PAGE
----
Welcoming the Stranger: Responding to the Global Refugee Crisis

Daniel W. O’Neilla

a MD, MA(Th), Managing Editor

With 68.5 million people forcibly displaced worldwide, and 25.4 million refugees, there is a global need that is unprecedented in scale.1 85% of the world’s displaced reside in developing countries, and the global church is faced with how to respond to this crisis. What does our Lord require in response to this reality?

I addressed this question at an inter-faith roundtable discussion at a conference at Princeton University March 3-5, 2017 called Seeking Refuge: Faith Based Approaches to Forced Migration.2 From a Christian perspective, I shared that all people are made in the image of God and deserve respect. Abraham was blessed to be a blessing to all nations. Foreigners (ger) were included under the same laws in the Torah because of God’s love for them and the call to love our neighbor (Lev 19:18). The Messiah reaffirmed this as the sum of the law and the prophets (Lk 10:27). One of the purposes of the Shabbat was to refresh the foreigner living among the people of God. Israel was considered a foreigner even in their own land and historically were refugees from Egypt, which created solidarity with the displaced. “You and the foreigner will be the same before the Lord,” with equality and unity in worship (Num 15:13-16). Inclusiveness is written into the structure of the temple, and John’s eschatological vision of the inclusive society included all peoples (Rev7:9). “The leaves from the tree of life are for the healing of the nations.” (Rev 22:2)

YHWH directed the establishment of six Levitical cities of refuge in Palestine which showed a pattern of trans-cultural permanency in God’s intention for humanity (Num 35:6-29). These cities were safe havens for Jews and foreigners, and each carried significant Hebrew names (“set apart”, “to carry a burden”, “fellowship/collaborative”, “protected”, “lifted up”, and “enfolding joy”), expressing the heart of God and the call to his people. These accessible cities allowed refugees to be assessed, then incorporated/protected from blood vengeance cycles, with the goal of repatriation. In the Torah, justice, provision and a portion of the tithe were intended for the “fatherless, the foreigner and the widow” – specifying the most vulnerable. The law’s moral imperative was reiterated and read publicly. The prophets expounded social justice to the foreigner and spoke judgment against those who mistreat the foreigner.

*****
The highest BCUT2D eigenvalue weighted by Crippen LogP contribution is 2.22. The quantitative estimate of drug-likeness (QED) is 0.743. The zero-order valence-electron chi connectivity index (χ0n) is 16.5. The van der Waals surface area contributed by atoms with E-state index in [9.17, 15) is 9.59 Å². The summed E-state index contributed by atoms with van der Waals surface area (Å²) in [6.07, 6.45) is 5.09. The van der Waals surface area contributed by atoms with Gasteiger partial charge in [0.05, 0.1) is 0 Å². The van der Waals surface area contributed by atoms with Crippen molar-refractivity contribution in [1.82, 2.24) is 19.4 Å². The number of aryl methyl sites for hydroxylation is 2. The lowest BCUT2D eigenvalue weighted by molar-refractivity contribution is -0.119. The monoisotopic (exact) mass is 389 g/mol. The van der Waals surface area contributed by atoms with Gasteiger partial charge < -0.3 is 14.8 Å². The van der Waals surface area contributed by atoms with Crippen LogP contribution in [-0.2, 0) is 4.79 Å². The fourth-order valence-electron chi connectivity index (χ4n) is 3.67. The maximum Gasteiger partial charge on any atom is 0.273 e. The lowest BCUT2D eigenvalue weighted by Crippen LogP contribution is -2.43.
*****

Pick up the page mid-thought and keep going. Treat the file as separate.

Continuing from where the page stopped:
Jesus, once a child refugee, identified himself with the foreigner, the oppressed – “If you support them, you’re supporting me” (Mat 25). God himself is a refuge for the oppressed (Ps 9:9), and the covenant community can become a refuge for others. Paul calls for the practice of hospitality (philoxenia) “love to the stranger” in contrast to xenophobia. We (as well as the prophets) are sojourners, in solidarity with refugees, as we long for a permanent dwelling (Phil 3:20). Perfect love drives out fear, and is the moral imperative of Christ followers (1 John 4:8). Though there is an existing disconnect between belief and practice, fear and over- commitment to safety, and conflation of political loyalty with the gospel; there is emerging interdenominational commitment – a call to return to the character of God, the words of the prophets, unity and to the supreme example of the Messiah toward the stranger.

Given the body of biblical support, in both the old and the new covenants, it is surprising that attitudes towards refugees in the Christian community can at times be ambivalent, or at worst xenophobic. How can Christian educators, leaders and practitioners justly and effectively respond to the challenge of displaced populations following the way of Jesus?

In this issue, we present several perspectives and approaches to responding to the current global refugee crisis. Professor Boan and colleagues present a novel distributive justice approach from a network of churches which address conflict in the Kakuma refugee camp in Kenya. Costello and von Kalm offer a commentary on the approach Christians should take in response to asylum seekers on the shores of Australia, which can be applied in many other geo-political contexts. Suleiman, et. al. present a case report which analyzes a church-based health home care model which was applied in Jordan among Syrian and Iraqi refugees. Agner presents an inspiring field story of his experience in Central Europe along the stream of Syrian refugee migrations.

In addition, we offer reports from the annual meeting of the Consortium of Universities of Global Health, focusing on refugee care, climate change, a global health debate, gender and economic disparities, research and publication. We hope this overview gives a glimpse of some of the global health issues we are facing and which demands a faith-inspired and articulate response.

In the face of nations reeling from conflict, disaster, and dislocations, we hope to be better equipped in order to participate in the healing of the nations.

Why do the nations conspire,
and the peoples plot in vain?
…Blessed are all
who take refuge in him


  1. United Nations High Commission for Refugees. Statistical Yearbooks. Figures at a glance. [Internet] Available from: http://www.unhcr.org/figures-at-a-glance.html
  2. Office of Religious Life. Princeton University. Seeking Refuge: Faith-Based Approaches to Forced Migration. 3-4 March, 2017. Available from: https://religiouslife.princeton.edu/programs-events/interfaith/poverty-peacemaking/pdfs
  3. Psalm 2. Holy Bible. New International Version.